CAIRO: Braving swine flu concerns that continue to plague the American University in Cairo, the university law department hosted a three-day conference that took a new approach to understanding and interpreting the development of modern Egyptian law.
Titled “New Approaches to Egyptian Legal History: Late Ottoman Period to the Present, the conference, which began Thursday, is jointly organized by AUC and New York University’s Department of Middle Eastern and Islamic Studies.
The conference, which brought in academics from around the world, could not escape the repercussions of swine flu’s appearance in Cairo, but ultimately it may have come out ahead. Organizers had planned to hold the event at the Downtown AUC campus. In the aftermath of positive swine flu tests, that space was no longer available.
Since the confirmations of seven swine flu cases at AUC, the university announced that all classes and events through June 14 would be cancelled.
Instead, the conference, which had been in preparation for nearly a year, with additional AUC funding arranged by the university Provost, was moved to a chandeliered room at a five-star Zamelek hotel.
The Ford Foundation and the Egyptian National Archives had provided the original financial support.
The relocation was not the only effect swine flu had on the event. One of the AUC law department chairs could not attend because he was under quarantine in the university’s Zamelek dorm, according to organizer Maria Elander
Representatives from universities around the world arrived in Cairo to meet with local professors and other professionals in the field of law.
“It’s a mixture of academics and practitioners, Elander said.
Judge Tahany Al-Gebaly of the Supreme Constitutional Court attended the conference, and several other high ranking judges spoke in a session on Saturday.
AUC President David Arnold opened the discussion Thursday, which began by questioning the “new approach indicated by the conference’s title.
In the invitation to the conference, organizers noted that “the past few decades have witnessed the emergence of a new stream of scholarship on Egyptian legal history, one that relies on alternative methodologies, fresh primary historical sources and new research agendas, and in the process unsettles some of the basic premises underlying the country’s dominant legal historiography.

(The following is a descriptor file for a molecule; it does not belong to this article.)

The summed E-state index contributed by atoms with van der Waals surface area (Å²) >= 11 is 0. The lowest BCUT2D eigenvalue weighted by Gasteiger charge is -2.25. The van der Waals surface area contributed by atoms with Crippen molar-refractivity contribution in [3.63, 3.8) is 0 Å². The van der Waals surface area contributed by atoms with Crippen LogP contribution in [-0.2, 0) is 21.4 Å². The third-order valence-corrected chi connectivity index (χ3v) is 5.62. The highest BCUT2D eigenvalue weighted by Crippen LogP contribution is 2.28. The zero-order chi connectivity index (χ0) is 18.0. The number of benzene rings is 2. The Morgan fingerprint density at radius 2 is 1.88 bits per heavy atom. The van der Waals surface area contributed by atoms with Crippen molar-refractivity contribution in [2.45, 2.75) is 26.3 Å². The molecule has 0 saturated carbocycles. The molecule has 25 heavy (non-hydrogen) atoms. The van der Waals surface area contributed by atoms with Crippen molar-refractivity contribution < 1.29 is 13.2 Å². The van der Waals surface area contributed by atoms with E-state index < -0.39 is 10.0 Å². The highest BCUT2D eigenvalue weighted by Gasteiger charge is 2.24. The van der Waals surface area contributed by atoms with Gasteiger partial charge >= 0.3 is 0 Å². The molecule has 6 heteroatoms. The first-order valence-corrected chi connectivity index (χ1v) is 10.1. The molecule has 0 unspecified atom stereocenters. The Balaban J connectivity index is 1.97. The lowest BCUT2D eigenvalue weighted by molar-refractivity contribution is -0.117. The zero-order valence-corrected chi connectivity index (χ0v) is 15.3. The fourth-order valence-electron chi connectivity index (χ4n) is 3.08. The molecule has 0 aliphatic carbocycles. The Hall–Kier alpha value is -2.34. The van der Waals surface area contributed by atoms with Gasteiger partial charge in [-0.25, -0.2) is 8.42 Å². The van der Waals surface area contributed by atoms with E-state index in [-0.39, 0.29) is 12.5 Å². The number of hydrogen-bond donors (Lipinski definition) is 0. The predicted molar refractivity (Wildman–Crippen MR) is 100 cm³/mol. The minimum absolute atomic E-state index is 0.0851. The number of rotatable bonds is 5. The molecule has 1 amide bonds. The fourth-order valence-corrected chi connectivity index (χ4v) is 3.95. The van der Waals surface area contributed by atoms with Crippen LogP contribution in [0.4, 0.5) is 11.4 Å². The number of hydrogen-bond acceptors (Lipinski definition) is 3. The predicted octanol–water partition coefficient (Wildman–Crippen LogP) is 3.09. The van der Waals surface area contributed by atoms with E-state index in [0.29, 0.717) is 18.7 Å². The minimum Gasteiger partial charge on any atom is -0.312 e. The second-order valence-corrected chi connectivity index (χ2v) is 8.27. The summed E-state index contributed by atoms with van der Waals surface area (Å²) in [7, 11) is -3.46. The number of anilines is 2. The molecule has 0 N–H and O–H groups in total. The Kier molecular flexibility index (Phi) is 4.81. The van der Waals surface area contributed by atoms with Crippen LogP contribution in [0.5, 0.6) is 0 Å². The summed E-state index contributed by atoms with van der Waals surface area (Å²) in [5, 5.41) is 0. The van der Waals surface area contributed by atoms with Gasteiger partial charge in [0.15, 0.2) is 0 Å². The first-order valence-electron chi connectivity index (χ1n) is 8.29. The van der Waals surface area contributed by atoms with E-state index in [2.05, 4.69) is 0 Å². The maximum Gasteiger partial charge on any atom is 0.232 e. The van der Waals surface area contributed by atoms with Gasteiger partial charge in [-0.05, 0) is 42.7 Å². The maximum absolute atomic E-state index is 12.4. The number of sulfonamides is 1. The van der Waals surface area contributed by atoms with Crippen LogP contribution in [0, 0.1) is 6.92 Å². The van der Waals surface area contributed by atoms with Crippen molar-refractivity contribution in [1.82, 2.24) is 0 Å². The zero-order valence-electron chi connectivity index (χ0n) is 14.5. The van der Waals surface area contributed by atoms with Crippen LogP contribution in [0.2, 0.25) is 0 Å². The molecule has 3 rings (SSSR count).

Bringing together under the same roof scholars interested in Egyptian legal history and those interested in colonial cultures, the conference seeks to “chart out how this new evolving field is developing and to identify what questions may still benefit from further research. Additionally, we aim to outline how this new stream of scholarship impacts on two areas of current public policy debate, namely: Islamic law reform, and law and economic development, organizers said. NYU professor and event organizer Khaled Fahmy said that newfound sources as well as new approaches have developed the topic in recent years. The advances, he said, are “based on new methodologies or new sets of questions that have been posed in our field.
He explained the new approach that many of the attending scholars are taking as they review old sources and find new ones, especially among the Egyptian National Archives.
“Do they constitute a transparent medium? he asked. “Or are they more opaque?
Hofstra University Assistant Professor Mario Ruiz said the new approach has allowed scholars to expand beyond some of the more traditional outlooks on the development of Egyptian law, generally focusing either on Islamic law or ancient Egyptian and Roman law. He said that by focusing on the more recent history, the conference incorporates European influence that might not be relevant to the traditional discussions.
The scholarly analysis of European influence is a recent development, Ruiz said. “If we can find ways to incorporate them in a dialogue, we can move to another stage, he said. “On a very broad level, it’s about bridging differences.